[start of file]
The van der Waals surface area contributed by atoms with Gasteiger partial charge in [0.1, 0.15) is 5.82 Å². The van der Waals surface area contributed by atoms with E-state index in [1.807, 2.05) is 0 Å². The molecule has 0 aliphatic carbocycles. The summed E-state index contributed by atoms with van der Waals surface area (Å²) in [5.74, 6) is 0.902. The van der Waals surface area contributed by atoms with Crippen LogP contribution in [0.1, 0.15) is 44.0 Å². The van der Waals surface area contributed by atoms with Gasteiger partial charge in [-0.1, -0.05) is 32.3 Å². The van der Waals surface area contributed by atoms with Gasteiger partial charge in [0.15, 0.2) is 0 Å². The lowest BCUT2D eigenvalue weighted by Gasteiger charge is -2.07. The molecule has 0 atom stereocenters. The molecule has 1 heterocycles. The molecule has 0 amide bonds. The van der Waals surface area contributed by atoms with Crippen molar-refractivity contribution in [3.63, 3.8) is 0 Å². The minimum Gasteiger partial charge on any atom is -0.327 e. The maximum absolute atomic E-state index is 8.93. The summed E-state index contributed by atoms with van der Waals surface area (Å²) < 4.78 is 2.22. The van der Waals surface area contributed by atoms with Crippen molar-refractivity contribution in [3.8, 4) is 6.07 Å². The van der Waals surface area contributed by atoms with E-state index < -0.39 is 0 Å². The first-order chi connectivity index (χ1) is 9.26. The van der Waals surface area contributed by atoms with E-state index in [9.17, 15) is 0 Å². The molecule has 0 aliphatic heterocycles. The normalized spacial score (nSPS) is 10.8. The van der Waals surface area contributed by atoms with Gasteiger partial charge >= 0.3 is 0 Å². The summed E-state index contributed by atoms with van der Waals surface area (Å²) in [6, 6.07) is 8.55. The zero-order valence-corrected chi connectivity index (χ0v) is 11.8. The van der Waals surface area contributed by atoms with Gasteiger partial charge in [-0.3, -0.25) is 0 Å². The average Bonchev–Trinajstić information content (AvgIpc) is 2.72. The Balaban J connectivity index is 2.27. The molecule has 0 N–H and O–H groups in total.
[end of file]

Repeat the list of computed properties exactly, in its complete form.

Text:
The van der Waals surface area contributed by atoms with Gasteiger partial charge in [0.1, 0.15) is 5.82 Å². The van der Waals surface area contributed by atoms with E-state index in [1.807, 2.05) is 0 Å². The molecule has 0 aliphatic carbocycles. The summed E-state index contributed by atoms with van der Waals surface area (Å²) in [5.74, 6) is 0.902. The van der Waals surface area contributed by atoms with Crippen LogP contribution in [0.1, 0.15) is 44.0 Å². The van der Waals surface area contributed by atoms with Gasteiger partial charge in [-0.1, -0.05) is 32.3 Å². The van der Waals surface area contributed by atoms with Gasteiger partial charge in [0.15, 0.2) is 0 Å². The lowest BCUT2D eigenvalue weighted by Gasteiger charge is -2.07. The molecule has 0 atom stereocenters. The molecule has 1 heterocycles. The molecule has 0 amide bonds. The van der Waals surface area contributed by atoms with Crippen molar-refractivity contribution in [3.63, 3.8) is 0 Å². The minimum Gasteiger partial charge on any atom is -0.327 e. The maximum absolute atomic E-state index is 8.93. The summed E-state index contributed by atoms with van der Waals surface area (Å²) < 4.78 is 2.22. The van der Waals surface area contributed by atoms with Crippen molar-refractivity contribution in [3.8, 4) is 6.07 Å². The van der Waals surface area contributed by atoms with E-state index < -0.39 is 0 Å². The first-order chi connectivity index (χ1) is 9.26. The van der Waals surface area contributed by atoms with E-state index in [9.17, 15) is 0 Å². The molecule has 0 aliphatic heterocycles. The normalized spacial score (nSPS) is 10.8. The van der Waals surface area contributed by atoms with Gasteiger partial charge >= 0.3 is 0 Å². The summed E-state index contributed by atoms with van der Waals surface area (Å²) in [6, 6.07) is 8.55. The zero-order valence-corrected chi connectivity index (χ0v) is 11.8. The van der Waals surface area contributed by atoms with Gasteiger partial charge in [-0.3, -0.25) is 0 Å². The average Bonchev–Trinajstić information content (AvgIpc) is 2.72. The Balaban J connectivity index is 2.27. The molecule has 0 N–H and O–H groups in total.